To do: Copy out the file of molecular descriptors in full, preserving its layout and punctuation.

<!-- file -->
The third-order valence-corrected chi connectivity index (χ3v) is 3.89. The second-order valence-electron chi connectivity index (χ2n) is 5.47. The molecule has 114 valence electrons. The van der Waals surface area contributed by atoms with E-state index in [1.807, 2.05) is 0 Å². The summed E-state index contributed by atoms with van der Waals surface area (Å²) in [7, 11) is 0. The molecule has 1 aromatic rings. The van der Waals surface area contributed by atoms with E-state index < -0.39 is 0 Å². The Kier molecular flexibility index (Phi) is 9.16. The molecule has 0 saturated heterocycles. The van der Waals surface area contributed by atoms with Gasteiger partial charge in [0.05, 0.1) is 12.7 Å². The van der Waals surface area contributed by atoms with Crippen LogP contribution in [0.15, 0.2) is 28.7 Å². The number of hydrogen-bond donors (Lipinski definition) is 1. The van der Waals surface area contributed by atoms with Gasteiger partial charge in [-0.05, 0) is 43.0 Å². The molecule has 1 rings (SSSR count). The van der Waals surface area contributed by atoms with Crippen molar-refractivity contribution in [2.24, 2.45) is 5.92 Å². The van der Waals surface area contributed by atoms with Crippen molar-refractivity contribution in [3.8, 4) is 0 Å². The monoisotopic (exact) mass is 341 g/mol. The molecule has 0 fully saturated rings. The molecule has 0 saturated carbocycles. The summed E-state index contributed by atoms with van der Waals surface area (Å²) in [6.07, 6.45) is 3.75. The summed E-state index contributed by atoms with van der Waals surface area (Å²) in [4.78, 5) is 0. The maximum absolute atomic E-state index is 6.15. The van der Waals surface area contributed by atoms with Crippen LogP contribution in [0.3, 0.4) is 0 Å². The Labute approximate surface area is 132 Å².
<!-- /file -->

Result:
The third-order valence-corrected chi connectivity index (χ3v) is 3.89. The second-order valence-electron chi connectivity index (χ2n) is 5.47. The molecule has 114 valence electrons. The van der Waals surface area contributed by atoms with E-state index in [1.807, 2.05) is 0 Å². The summed E-state index contributed by atoms with van der Waals surface area (Å²) in [7, 11) is 0. The molecule has 1 aromatic rings. The van der Waals surface area contributed by atoms with E-state index < -0.39 is 0 Å². The Kier molecular flexibility index (Phi) is 9.16. The molecule has 0 saturated heterocycles. The van der Waals surface area contributed by atoms with Gasteiger partial charge in [0.05, 0.1) is 12.7 Å². The van der Waals surface area contributed by atoms with Crippen LogP contribution in [0.15, 0.2) is 28.7 Å². The number of hydrogen-bond donors (Lipinski definition) is 1. The van der Waals surface area contributed by atoms with Gasteiger partial charge in [-0.05, 0) is 43.0 Å². The molecule has 1 rings (SSSR count). The van der Waals surface area contributed by atoms with Crippen molar-refractivity contribution in [2.24, 2.45) is 5.92 Å². The van der Waals surface area contributed by atoms with Crippen molar-refractivity contribution in [3.8, 4) is 0 Å². The monoisotopic (exact) mass is 341 g/mol. The molecule has 0 fully saturated rings. The molecule has 0 saturated carbocycles. The summed E-state index contributed by atoms with van der Waals surface area (Å²) in [6.07, 6.45) is 3.75. The summed E-state index contributed by atoms with van der Waals surface area (Å²) in [4.78, 5) is 0. The maximum absolute atomic E-state index is 6.15. The van der Waals surface area contributed by atoms with Crippen LogP contribution in [0.3, 0.4) is 0 Å². The Labute approximate surface area is 132 Å².